Literature/1987/Kochen

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Kochen, Manfred (1987). "How Well Do We Acknowledge Intellectual Debts?" Journal of Documentation, 43 (1): 54-64.

Excerpts[edit]

A paper that conforms to the norms of scholarly perfection would explicitly cite every past publication to which it owes an intellectual debt. Not knowing what he should acknowledge his intellectual debt to is no excuse for omission, any more than ignorance of the law can excuse its violation. Acknowledgement of intellectual debt is not the only function of the paper's bibliography.[1] It indicates the author's actual source of ideas, which may not be the true origin of the idea. It directs the reader to further information. It meets others' expectations about the content of a scholarly paper. There are many other reasons for citing.

From Introduction (p. 54)

Author[edit]

He is perhaps the earliest pioneer in the small world phenomenon, and an enthusiastic world brainist, as dubbed by Eugene Garfield in memoriam (1989), who himself is another in effect as he founded the Science Citation Index only to prefer the World Brain (1938) in global perspective to the Memex (1939, 1945) [2] in personal perspective of information management. [3]

It is an irony and pity that the relevant academics neglect to acknowledge their intellectual debts and pay due homage to Kochen,[4] the pioneer of the "small world" above all. They may fatally endanger the fair free market as well as academic morality. Take seriously why and how serious it is. Such unfairness or injustice may give way to the recent emergence of Pirate Party, WikiLeaks, and twitter in a year, 2006!

Selected publications

Wikimedia[edit]

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Notes[edit]

  1. Moravcsik, M. J. & Murugesan P. "Some results on the function and quality of citations." Soc. Stud. Sci. 5: 85-92. 1975.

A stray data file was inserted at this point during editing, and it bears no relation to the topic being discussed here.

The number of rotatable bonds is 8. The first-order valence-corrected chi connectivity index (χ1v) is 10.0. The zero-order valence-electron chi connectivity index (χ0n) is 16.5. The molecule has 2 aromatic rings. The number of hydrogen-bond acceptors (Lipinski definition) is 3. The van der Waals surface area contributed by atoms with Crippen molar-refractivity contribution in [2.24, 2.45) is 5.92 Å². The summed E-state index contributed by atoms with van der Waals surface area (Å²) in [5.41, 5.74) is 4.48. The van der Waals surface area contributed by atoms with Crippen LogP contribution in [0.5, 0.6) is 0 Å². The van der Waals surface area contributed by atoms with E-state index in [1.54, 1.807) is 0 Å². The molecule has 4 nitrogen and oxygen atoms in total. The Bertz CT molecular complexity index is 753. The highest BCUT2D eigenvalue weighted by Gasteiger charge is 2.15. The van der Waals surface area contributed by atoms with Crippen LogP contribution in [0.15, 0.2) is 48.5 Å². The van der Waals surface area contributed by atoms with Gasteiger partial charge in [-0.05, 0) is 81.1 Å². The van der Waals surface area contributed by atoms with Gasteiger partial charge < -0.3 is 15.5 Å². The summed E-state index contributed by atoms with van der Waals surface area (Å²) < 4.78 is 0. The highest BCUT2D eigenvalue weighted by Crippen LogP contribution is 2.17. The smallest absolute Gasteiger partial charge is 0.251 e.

2. The Memex is, so to speak, a mechanical memory index to allow brain-like rapid, random access to information, hence the title "As We May Think."
  3. It is simply untrue and misleading for Wikipedia to describe as if Garfield had been mainly inspired by Bush's idea of Memex, especially without mentioning Wells's World Brain. See the details on the Talk: Eugene Garfield page.
  4. No information but just redirection to the small world experiment.
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Gradient-optical-illusion.svg
The shade of the bar looks invariant in isolation but variant in context, in (favor of) sharp contrast with the color gradient background, hence an innate illusion we have to reasonably interpret and overcome as well as the mirage. Such variance appearing seasonably from context to context may not only be the case with our vision but worldview in general in practice indeed, whether a priori or a posteriori. Perhaps no worldview from nowhere, without any point of view or prejudice at all!

Ogden & Richards (1923) said, "All experience ... is either enjoyed or interpreted ... or both, and very little of it escapes some degree of interpretation."

H. G. Wells (1938) said, "The human individual is born now to live in a society for which his fundamental instincts are altogether inadequate."